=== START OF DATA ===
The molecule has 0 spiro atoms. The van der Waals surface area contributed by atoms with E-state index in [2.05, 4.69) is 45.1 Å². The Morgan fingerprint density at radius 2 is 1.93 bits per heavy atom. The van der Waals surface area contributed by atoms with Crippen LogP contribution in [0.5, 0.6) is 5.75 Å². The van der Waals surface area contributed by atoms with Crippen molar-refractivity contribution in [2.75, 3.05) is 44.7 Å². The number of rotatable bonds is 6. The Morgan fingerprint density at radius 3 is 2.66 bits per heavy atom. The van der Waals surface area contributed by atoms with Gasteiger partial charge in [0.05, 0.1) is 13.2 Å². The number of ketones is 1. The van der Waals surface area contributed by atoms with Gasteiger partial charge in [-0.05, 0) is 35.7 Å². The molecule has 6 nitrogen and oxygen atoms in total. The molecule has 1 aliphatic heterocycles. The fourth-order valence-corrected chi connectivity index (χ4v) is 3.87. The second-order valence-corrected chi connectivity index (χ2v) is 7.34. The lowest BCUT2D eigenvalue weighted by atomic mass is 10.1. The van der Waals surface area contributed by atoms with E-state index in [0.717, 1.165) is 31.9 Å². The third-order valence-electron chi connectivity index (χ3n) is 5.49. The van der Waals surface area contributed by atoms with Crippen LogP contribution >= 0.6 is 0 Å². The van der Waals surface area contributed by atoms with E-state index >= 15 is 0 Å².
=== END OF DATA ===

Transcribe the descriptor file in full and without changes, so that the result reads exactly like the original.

The molecule has 0 spiro atoms. The van der Waals surface area contributed by atoms with E-state index in [2.05, 4.69) is 45.1 Å². The Morgan fingerprint density at radius 2 is 1.93 bits per heavy atom. The van der Waals surface area contributed by atoms with Crippen LogP contribution in [0.5, 0.6) is 5.75 Å². The van der Waals surface area contributed by atoms with Crippen molar-refractivity contribution in [2.75, 3.05) is 44.7 Å². The number of rotatable bonds is 6. The Morgan fingerprint density at radius 3 is 2.66 bits per heavy atom. The van der Waals surface area contributed by atoms with Gasteiger partial charge in [0.05, 0.1) is 13.2 Å². The number of ketones is 1. The van der Waals surface area contributed by atoms with Gasteiger partial charge in [-0.05, 0) is 35.7 Å². The molecule has 6 nitrogen and oxygen atoms in total. The molecule has 1 aliphatic heterocycles. The fourth-order valence-corrected chi connectivity index (χ4v) is 3.87. The second-order valence-corrected chi connectivity index (χ2v) is 7.34. The lowest BCUT2D eigenvalue weighted by atomic mass is 10.1. The van der Waals surface area contributed by atoms with E-state index in [0.717, 1.165) is 31.9 Å². The third-order valence-electron chi connectivity index (χ3n) is 5.49. The van der Waals surface area contributed by atoms with Crippen LogP contribution >= 0.6 is 0 Å². The van der Waals surface area contributed by atoms with E-state index >= 15 is 0 Å².